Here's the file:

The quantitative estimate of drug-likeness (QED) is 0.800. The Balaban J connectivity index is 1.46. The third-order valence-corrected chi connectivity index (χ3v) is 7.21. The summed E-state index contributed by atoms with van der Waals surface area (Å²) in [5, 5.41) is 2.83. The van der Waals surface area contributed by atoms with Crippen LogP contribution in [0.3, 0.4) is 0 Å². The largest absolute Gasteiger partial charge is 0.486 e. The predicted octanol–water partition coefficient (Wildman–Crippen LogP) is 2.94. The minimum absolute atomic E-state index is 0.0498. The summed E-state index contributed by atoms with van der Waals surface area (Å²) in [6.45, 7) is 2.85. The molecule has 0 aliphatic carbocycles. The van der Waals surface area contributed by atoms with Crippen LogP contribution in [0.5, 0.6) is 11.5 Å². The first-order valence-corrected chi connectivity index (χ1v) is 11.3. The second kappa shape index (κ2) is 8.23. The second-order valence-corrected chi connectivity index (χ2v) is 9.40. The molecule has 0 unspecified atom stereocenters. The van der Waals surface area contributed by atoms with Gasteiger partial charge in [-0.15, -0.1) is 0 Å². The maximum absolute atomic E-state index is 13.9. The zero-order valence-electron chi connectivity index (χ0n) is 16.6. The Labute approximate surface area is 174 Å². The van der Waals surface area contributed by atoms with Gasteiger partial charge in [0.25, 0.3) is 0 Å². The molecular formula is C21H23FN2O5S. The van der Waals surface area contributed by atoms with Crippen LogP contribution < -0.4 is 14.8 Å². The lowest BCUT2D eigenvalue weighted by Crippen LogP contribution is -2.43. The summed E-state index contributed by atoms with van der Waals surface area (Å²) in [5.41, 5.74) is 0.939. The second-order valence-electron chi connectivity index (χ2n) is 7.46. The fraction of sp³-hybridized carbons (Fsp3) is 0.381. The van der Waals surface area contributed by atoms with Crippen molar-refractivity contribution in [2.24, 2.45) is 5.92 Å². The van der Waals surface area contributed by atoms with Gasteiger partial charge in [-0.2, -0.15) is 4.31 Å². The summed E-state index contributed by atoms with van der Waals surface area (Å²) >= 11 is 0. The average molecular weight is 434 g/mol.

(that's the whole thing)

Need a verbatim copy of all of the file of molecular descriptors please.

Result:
The quantitative estimate of drug-likeness (QED) is 0.800. The Balaban J connectivity index is 1.46. The third-order valence-corrected chi connectivity index (χ3v) is 7.21. The summed E-state index contributed by atoms with van der Waals surface area (Å²) in [5, 5.41) is 2.83. The van der Waals surface area contributed by atoms with Crippen LogP contribution in [0.3, 0.4) is 0 Å². The largest absolute Gasteiger partial charge is 0.486 e. The predicted octanol–water partition coefficient (Wildman–Crippen LogP) is 2.94. The minimum absolute atomic E-state index is 0.0498. The summed E-state index contributed by atoms with van der Waals surface area (Å²) in [6.45, 7) is 2.85. The molecule has 0 aliphatic carbocycles. The van der Waals surface area contributed by atoms with Crippen LogP contribution in [0.5, 0.6) is 11.5 Å². The first-order valence-corrected chi connectivity index (χ1v) is 11.3. The second kappa shape index (κ2) is 8.23. The second-order valence-corrected chi connectivity index (χ2v) is 9.40. The molecule has 0 unspecified atom stereocenters. The van der Waals surface area contributed by atoms with Gasteiger partial charge in [-0.15, -0.1) is 0 Å². The maximum absolute atomic E-state index is 13.9. The zero-order valence-electron chi connectivity index (χ0n) is 16.6. The Labute approximate surface area is 174 Å². The van der Waals surface area contributed by atoms with Gasteiger partial charge in [0.25, 0.3) is 0 Å². The molecular formula is C21H23FN2O5S. The van der Waals surface area contributed by atoms with Crippen LogP contribution < -0.4 is 14.8 Å². The lowest BCUT2D eigenvalue weighted by Crippen LogP contribution is -2.43. The summed E-state index contributed by atoms with van der Waals surface area (Å²) in [5.41, 5.74) is 0.939. The second-order valence-electron chi connectivity index (χ2n) is 7.46. The fraction of sp³-hybridized carbons (Fsp3) is 0.381. The van der Waals surface area contributed by atoms with Crippen molar-refractivity contribution in [2.24, 2.45) is 5.92 Å². The van der Waals surface area contributed by atoms with Gasteiger partial charge in [-0.2, -0.15) is 4.31 Å². The summed E-state index contributed by atoms with van der Waals surface area (Å²) >= 11 is 0. The average molecular weight is 434 g/mol.